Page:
4 Webinar Takeaways: Engaging and Amplifying High-Potential Leaders

Every company has some high-potential leaders in their midst. The challenge is to identify them and nurture their development, a task much easier said than done. High-potential development is a critical talent management priority for many organizations and doing it well is a practice of high-performance organizations.

Recently we hosted a webinar in conjunction with Training Industry where Ellen Foley and I explored this topic and provided some best practices to develop a high-potential leadership program.

Here are four priorities for optimizing return on investment in high-potential development, based on our 40 years of leadership development experience and a close review of recent high-potential research.

  1. Clarify the stretch that is being asked of high-potential leaders. What are they being asked to do and how will they do it? This clarity is too often missing and limits the ability of high-potential programs to deliver on planned outcomes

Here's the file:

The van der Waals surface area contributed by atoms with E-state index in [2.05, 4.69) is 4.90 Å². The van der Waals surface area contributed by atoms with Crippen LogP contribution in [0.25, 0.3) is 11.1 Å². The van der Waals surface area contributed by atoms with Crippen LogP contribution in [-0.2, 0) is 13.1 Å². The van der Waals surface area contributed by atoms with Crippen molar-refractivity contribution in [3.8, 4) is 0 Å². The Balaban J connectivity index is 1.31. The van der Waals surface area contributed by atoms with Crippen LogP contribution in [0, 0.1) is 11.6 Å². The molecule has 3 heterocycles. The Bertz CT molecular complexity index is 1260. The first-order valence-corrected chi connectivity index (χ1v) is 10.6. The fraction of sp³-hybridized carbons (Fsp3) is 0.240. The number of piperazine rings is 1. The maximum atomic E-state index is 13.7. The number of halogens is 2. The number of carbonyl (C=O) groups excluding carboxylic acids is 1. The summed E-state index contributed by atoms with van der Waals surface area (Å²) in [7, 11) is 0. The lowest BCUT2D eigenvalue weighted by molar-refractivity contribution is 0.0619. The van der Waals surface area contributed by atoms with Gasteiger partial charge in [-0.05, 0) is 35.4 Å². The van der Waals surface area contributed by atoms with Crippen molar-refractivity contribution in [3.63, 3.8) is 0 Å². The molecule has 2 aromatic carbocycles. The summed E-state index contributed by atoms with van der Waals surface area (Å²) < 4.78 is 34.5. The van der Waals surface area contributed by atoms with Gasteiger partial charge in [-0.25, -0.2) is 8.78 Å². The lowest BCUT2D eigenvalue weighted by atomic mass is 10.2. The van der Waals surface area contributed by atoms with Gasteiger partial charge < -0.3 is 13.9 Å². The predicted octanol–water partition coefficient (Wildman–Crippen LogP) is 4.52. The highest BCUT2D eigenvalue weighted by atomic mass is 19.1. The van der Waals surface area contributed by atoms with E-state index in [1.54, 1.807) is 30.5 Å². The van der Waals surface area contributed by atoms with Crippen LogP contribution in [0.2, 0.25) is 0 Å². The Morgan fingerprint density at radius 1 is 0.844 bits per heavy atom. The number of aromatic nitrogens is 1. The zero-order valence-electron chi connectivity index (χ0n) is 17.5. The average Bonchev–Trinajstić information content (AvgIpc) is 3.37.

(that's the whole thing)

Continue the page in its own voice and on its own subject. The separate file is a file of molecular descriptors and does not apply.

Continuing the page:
2. Match the people with the right traits with the right learning experiences. Failure to effectively match capabilities with experience means that graduates of a high-potential program are not equipped for bigger roles and job failure results.
  3. Help participants overcome challenging skill application situations with mentorship from senior leaders and expert facilitation new business and interpersonal/leadership skill development. Expert coaching/facilitation and mentoring from senior leaders are vital investments in successfully completing the trial and error process of learning to think and do differently.
  4. Build an ecosystem of reinforcing connections that facilitate high-potential career advancement. When career advancement does not follow career development, modest outcomes occur.

 

Interested in more research and best practices for developing and amplifying high-potential leaders? You can view the webinar recording here.

Further reading

Closing the Leadership Performance Gap: A New Answer to a Persistent Problem

Three Keys to Developing Leaders at Every Level

 

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